Towards the end of last month, I got my hands-on in The Great War: Western Front. You may recall that I checked it out (hands-off) at Gamescom earlier this year, and was more interested in playing it at the time. Aside from the technical issues (I hate Parsec and the fact that it freezes on me every bloody twenty seconds), what was I thinking about working on a WWI trench warfare strategy game?
Since its announcement, The Great War: Western Front has been a game on my radar. For good reason, Petroglyph Games has veterans of the Command and Conquer and Company of Heroes series. As you can expect, their solid history of strategy games is on display here, but with something added to make this stand out from the rest. As you can imagine, with the setup, this is Trench Warfare.
My work on The Great War: Western Front put me in the Second Battle of Passchendaele (aka The Final Offensive of the Third Battle of Ypres). I was leading the Allies, British and Canadian, and trying to drive out the Central (German in this case) forces. The initial setup explained while not using my hands was missing here; Setting up trenches, artillery, etc. I was in attack but I still had a lot to play with.
Having a lot to play with certainly didn’t help me early on. I can’t blame all of my failures (just most of them) on Parsec and the many callbacks I’ve made causing time to run out. On a second attempt, she sent more men to their deaths than Mr. Reaper himself. Blue Öyster Cult didn’t write their song I Am the Reaper. As you can see, timing is everything in this game. Although you can pause the game to catch a break, you’ll still find yourself crammed in by Janus.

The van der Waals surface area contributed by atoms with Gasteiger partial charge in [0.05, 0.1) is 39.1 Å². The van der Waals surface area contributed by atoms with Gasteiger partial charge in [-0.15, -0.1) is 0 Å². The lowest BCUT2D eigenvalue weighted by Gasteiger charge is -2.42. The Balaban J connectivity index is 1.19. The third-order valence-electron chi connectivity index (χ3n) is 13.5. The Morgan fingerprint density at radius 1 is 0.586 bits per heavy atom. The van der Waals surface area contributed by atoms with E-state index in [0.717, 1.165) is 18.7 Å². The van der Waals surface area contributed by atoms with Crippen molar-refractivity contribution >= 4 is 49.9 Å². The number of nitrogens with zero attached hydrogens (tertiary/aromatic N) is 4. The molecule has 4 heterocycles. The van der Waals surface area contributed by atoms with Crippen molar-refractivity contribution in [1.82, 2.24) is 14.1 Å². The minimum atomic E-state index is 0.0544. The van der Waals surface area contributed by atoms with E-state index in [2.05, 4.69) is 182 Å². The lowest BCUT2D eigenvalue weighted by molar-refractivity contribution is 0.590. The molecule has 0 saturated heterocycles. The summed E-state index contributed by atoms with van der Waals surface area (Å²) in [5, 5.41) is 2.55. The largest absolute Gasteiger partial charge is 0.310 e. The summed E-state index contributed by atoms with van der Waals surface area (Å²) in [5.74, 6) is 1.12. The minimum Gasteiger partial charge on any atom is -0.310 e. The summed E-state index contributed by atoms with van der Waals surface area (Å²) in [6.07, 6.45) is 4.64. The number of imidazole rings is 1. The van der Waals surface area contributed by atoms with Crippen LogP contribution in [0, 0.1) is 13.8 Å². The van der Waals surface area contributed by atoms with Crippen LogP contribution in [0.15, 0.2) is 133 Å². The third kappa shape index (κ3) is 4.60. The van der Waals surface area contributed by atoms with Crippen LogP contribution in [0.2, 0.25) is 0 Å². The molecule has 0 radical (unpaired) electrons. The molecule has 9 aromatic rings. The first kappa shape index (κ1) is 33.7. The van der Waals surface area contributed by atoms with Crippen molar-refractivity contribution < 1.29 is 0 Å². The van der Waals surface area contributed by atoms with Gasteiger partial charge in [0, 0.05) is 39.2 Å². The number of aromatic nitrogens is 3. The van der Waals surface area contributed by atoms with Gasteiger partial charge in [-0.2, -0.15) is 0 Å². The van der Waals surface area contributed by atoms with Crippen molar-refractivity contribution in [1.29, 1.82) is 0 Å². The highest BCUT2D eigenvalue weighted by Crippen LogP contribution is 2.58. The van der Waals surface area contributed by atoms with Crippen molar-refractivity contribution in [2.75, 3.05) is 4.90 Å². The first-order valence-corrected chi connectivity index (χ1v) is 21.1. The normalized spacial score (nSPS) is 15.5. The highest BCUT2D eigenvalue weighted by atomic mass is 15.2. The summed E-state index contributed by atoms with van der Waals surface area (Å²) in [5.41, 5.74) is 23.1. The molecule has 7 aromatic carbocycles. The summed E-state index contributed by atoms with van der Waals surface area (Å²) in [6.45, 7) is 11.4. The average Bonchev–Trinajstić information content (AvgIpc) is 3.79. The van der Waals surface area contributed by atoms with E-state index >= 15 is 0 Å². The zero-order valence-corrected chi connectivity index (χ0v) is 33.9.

Taking the fight to your enemies, you must time things to perfection. This is especially true when the battle has an overall time limit, which can force you to make mistakes. One such mistake is sending men to the summit without sufficient cover—that cover being artillery. These can be smoke grenades, funnel-rolling grenades, and even direct artillery strikes. The problem is timing these things wrong and making them end too soon; Your men would be mowed down very quickly – which it took the Allied generals long to realize when they were going to do a massive barrage that ended some time before sending troops over the top.
So yes, timing is key to success in The Great War: Western Front. Success can also bring more success, giving you additional resources, troops, and types of troops. For example, completing the first objective – capturing the central position – allowed me to choose between two different types of units as a reward. The mission then moved to a general objective of capturing the German headquarters, with optional objectives of capturing the headquarters and trenches.
It was the excessive use of artillery and aircraft—either trying to shoot down enemy sighting balloons or trying to launch bombardments—that cost me the fight. I pushed the left wing, but often not hard enough. By the time I captured it, I had no resources to call in reinforcements. Another huge mistake was when calling for reinforcements, I would leave them in the open, with the German artillery picking them up – many were lost before I could get them into a trench.
It’s a learning experience as you need to look at the map layout, look at the obstacles like barbed wire in your way, and make sure you keep up with the units you have. Many strategy games will let you call in reinforcements and not have to worry about them right away; Let them work as a backup. Know that even behind friendly lines your units are not safe.
I watched and read a lot about World War I, so there is no denying how bloody and brutal the entire conflict was. Showcasing this in a strategy game will never be easy, but there is something to be said for The Great War: Western Front. Petroglyph worked on it, capturing (pretty much) what I fancy, and keeping the game fun enough. While this was just one battle, it bodes well for the future. The Great War: Western Front is set to be released next year.